Permissions are strange. No member can edit and public can only view. Either member view and edit with no public access, or public(anonymous) can view and edit!!


Kanban style flow.
Seems very feature rich. Perhaps too many features.
UI a little cluttered.
Tasks seems too much like post-it notes.
Only 1 project on the free price plan.
No FOSS free plan.


Scrum focused.
Looks nice.
Feature rich.
UI a little confusing.
No Icebox.
No WIP limit.
No kanban queue.
Fibonacci and t-shirt estimates.
10 project on the free price plan.
No FOSS free plan.


Kanban style flow.
Tasks seems too much like post-it notes.
No Icebox.
Got WIP limit.
Only 1 project on the free price plan.
FOSS projects can apply for free usage.

I may update this in the future when I get more impressions of the ones I use and if I find other tools.

My recommendations depends, but currently they are:

  • For large commercial projects Jira offer features and reports. And can be installed inside your firewall.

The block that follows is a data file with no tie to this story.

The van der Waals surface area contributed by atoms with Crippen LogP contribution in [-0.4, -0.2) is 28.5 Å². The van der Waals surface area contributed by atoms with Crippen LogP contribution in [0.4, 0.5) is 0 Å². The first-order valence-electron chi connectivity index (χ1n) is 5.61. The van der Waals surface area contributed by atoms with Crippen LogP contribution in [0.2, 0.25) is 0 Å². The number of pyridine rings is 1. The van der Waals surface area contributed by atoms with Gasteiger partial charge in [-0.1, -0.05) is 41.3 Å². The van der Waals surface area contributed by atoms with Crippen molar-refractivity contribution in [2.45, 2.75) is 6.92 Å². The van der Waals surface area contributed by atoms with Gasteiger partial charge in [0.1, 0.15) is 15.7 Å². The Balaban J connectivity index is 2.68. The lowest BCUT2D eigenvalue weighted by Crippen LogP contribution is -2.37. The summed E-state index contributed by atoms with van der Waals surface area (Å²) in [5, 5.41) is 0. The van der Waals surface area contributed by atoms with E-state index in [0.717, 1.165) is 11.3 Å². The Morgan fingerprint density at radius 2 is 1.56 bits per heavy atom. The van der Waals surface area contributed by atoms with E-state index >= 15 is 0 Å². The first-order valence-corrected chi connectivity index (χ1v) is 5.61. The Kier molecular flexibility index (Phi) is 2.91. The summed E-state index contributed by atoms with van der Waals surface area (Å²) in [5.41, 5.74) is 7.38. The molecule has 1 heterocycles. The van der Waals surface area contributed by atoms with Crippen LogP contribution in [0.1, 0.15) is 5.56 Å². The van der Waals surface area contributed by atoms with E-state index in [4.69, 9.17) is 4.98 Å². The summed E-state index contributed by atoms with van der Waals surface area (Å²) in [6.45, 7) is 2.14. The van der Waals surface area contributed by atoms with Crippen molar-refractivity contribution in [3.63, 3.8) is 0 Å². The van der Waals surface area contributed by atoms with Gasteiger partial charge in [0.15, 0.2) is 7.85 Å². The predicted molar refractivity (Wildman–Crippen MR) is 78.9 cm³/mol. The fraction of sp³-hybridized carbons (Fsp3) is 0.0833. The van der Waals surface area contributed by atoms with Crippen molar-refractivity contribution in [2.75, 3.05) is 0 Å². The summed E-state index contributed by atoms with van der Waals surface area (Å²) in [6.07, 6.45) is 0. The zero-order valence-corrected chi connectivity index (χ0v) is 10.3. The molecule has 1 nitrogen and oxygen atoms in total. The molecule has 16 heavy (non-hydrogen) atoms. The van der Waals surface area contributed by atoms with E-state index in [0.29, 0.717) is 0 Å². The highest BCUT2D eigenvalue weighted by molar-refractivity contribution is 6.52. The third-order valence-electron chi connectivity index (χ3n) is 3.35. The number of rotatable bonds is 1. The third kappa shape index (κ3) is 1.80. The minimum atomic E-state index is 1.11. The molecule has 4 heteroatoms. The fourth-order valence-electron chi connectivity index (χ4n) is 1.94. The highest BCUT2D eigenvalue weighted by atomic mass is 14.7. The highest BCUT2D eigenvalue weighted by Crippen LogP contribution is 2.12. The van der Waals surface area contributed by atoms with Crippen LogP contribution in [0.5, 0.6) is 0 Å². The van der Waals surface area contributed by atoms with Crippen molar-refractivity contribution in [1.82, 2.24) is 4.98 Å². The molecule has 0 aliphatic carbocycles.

• For Scrum projects Pivotal Tracker offers the most complete package.

  • For Kanban projects, the it depends on your own requirements and taste, but my current favourites are Kanbanery and AgileZen. Kanbanpad's no restrictions on number of projects is also tempting

Wednesday, 11 January 2012

Play! 2.0 in IntelliJ IDEA

Play! Framework 1.x supported creating an IntelliJ IDEA project by the command: play idealize.

However while Play! Framework 2.0 is in beta that command does not work**.

So how do you get your Play! 2.0 project to open in IntelliJ IDEA? There are few different work arounds. Especially regarding integrating sbt.

However I have a quick way. For this to work you need both Play! 2.0 and Play! 1.2.x installed.

Create Play! 2.0 project:
/usr/local/lib/play-2.0-beta/play new helloworld
(I am assuming it was a Java project that you chose)

Rename project folder:
mv helloworld helloworld2

Create Play! 1.x project:
/usr/local/lib/play-1.2.4/play new helloworld

Create IntelliJ project:
cd helloworld;
/usr/local/lib/play-1.2.4/play idealize

Move IntelliJ files to Play! 2.0 project:
cd ..;
mv helloworld/helloworld.i* helloworld2/

Remove 1.x project and rename 2.0 folder:
rm -rf helloworld;
mv helloworld2 helloworld

Now you can open IntelliJ and then go to file/open project, then find and open helloworld/helloworld.ipr.

There will be some issues such as libraries etc but this a good start. For further tips try these suggestions.

** As of 11th of January 2012 it is not present in Play! 2.0. I fully expect Play! to create an idealize, eclipsify, netbeansify etc as soon as 2.0 is stable.